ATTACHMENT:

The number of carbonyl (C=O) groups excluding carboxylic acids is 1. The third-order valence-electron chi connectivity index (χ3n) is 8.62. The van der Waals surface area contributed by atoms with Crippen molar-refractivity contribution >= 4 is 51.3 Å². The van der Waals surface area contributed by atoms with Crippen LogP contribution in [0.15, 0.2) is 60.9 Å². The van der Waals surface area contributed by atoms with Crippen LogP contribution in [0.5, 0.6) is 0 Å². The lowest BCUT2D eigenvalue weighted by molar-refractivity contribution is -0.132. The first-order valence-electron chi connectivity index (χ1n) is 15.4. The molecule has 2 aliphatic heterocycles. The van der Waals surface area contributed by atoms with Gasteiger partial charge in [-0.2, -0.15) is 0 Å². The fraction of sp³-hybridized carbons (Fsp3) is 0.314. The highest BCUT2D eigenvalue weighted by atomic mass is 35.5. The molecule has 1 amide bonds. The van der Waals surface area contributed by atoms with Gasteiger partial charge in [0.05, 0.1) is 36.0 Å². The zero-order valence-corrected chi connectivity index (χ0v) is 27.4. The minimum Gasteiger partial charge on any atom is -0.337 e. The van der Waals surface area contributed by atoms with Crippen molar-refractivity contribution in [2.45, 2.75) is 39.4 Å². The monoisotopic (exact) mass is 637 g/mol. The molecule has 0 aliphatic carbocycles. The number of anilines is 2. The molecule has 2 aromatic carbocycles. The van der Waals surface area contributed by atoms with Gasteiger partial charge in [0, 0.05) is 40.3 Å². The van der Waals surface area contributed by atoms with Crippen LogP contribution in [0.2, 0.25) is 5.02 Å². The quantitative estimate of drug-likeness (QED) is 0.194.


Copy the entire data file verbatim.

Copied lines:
The number of carbonyl (C=O) groups excluding carboxylic acids is 1. The third-order valence-electron chi connectivity index (χ3n) is 8.62. The van der Waals surface area contributed by atoms with Crippen molar-refractivity contribution >= 4 is 51.3 Å². The van der Waals surface area contributed by atoms with Crippen LogP contribution in [0.15, 0.2) is 60.9 Å². The van der Waals surface area contributed by atoms with Crippen LogP contribution in [0.5, 0.6) is 0 Å². The lowest BCUT2D eigenvalue weighted by molar-refractivity contribution is -0.132. The first-order valence-electron chi connectivity index (χ1n) is 15.4. The molecule has 2 aliphatic heterocycles. The van der Waals surface area contributed by atoms with Gasteiger partial charge in [-0.2, -0.15) is 0 Å². The fraction of sp³-hybridized carbons (Fsp3) is 0.314. The highest BCUT2D eigenvalue weighted by atomic mass is 35.5. The molecule has 1 amide bonds. The van der Waals surface area contributed by atoms with Gasteiger partial charge in [0.05, 0.1) is 36.0 Å². The zero-order valence-corrected chi connectivity index (χ0v) is 27.4. The minimum Gasteiger partial charge on any atom is -0.337 e. The van der Waals surface area contributed by atoms with Crippen molar-refractivity contribution in [2.45, 2.75) is 39.4 Å². The monoisotopic (exact) mass is 637 g/mol. The molecule has 0 aliphatic carbocycles. The number of anilines is 2. The molecule has 2 aromatic carbocycles. The van der Waals surface area contributed by atoms with Gasteiger partial charge in [0, 0.05) is 40.3 Å². The van der Waals surface area contributed by atoms with Crippen LogP contribution in [0.2, 0.25) is 5.02 Å². The quantitative estimate of drug-likeness (QED) is 0.194.